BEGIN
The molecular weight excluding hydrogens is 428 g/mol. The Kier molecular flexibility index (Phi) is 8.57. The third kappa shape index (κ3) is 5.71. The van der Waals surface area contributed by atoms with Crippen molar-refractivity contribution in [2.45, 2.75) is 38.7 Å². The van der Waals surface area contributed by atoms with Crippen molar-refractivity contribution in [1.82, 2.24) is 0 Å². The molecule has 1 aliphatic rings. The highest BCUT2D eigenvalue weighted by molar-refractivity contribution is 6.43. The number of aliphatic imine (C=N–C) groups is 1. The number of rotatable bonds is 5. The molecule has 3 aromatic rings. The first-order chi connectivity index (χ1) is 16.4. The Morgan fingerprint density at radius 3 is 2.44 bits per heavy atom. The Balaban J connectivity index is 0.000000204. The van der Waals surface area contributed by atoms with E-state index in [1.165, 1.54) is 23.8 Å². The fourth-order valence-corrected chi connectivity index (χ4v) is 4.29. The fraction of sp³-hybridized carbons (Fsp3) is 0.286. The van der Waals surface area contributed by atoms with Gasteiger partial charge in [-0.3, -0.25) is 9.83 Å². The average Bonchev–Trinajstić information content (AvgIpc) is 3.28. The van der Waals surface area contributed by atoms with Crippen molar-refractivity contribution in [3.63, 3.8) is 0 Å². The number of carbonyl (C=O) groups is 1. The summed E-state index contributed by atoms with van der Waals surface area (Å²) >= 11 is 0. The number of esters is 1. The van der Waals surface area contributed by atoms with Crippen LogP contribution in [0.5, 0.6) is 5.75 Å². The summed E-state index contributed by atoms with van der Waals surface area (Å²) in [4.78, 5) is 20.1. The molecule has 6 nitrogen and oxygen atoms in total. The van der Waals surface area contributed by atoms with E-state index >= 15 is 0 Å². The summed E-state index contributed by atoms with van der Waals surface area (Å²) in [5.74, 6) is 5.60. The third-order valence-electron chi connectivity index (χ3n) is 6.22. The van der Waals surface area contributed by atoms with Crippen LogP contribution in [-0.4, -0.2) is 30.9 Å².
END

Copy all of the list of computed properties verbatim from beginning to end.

The molecular weight excluding hydrogens is 428 g/mol. The Kier molecular flexibility index (Phi) is 8.57. The third kappa shape index (κ3) is 5.71. The van der Waals surface area contributed by atoms with Crippen molar-refractivity contribution in [2.45, 2.75) is 38.7 Å². The van der Waals surface area contributed by atoms with Crippen molar-refractivity contribution in [1.82, 2.24) is 0 Å². The molecule has 1 aliphatic rings. The highest BCUT2D eigenvalue weighted by molar-refractivity contribution is 6.43. The number of aliphatic imine (C=N–C) groups is 1. The number of rotatable bonds is 5. The molecule has 3 aromatic rings. The first-order chi connectivity index (χ1) is 16.4. The Morgan fingerprint density at radius 3 is 2.44 bits per heavy atom. The Balaban J connectivity index is 0.000000204. The van der Waals surface area contributed by atoms with E-state index in [1.165, 1.54) is 23.8 Å². The fourth-order valence-corrected chi connectivity index (χ4v) is 4.29. The fraction of sp³-hybridized carbons (Fsp3) is 0.286. The van der Waals surface area contributed by atoms with Gasteiger partial charge in [-0.3, -0.25) is 9.83 Å². The average Bonchev–Trinajstić information content (AvgIpc) is 3.28. The van der Waals surface area contributed by atoms with Crippen molar-refractivity contribution in [3.63, 3.8) is 0 Å². The number of carbonyl (C=O) groups is 1. The summed E-state index contributed by atoms with van der Waals surface area (Å²) >= 11 is 0. The number of esters is 1. The van der Waals surface area contributed by atoms with Crippen LogP contribution in [0.5, 0.6) is 5.75 Å². The summed E-state index contributed by atoms with van der Waals surface area (Å²) in [4.78, 5) is 20.1. The molecule has 6 nitrogen and oxygen atoms in total. The van der Waals surface area contributed by atoms with E-state index >= 15 is 0 Å². The summed E-state index contributed by atoms with van der Waals surface area (Å²) in [5.74, 6) is 5.60. The third-order valence-electron chi connectivity index (χ3n) is 6.22. The van der Waals surface area contributed by atoms with Crippen LogP contribution in [-0.4, -0.2) is 30.9 Å².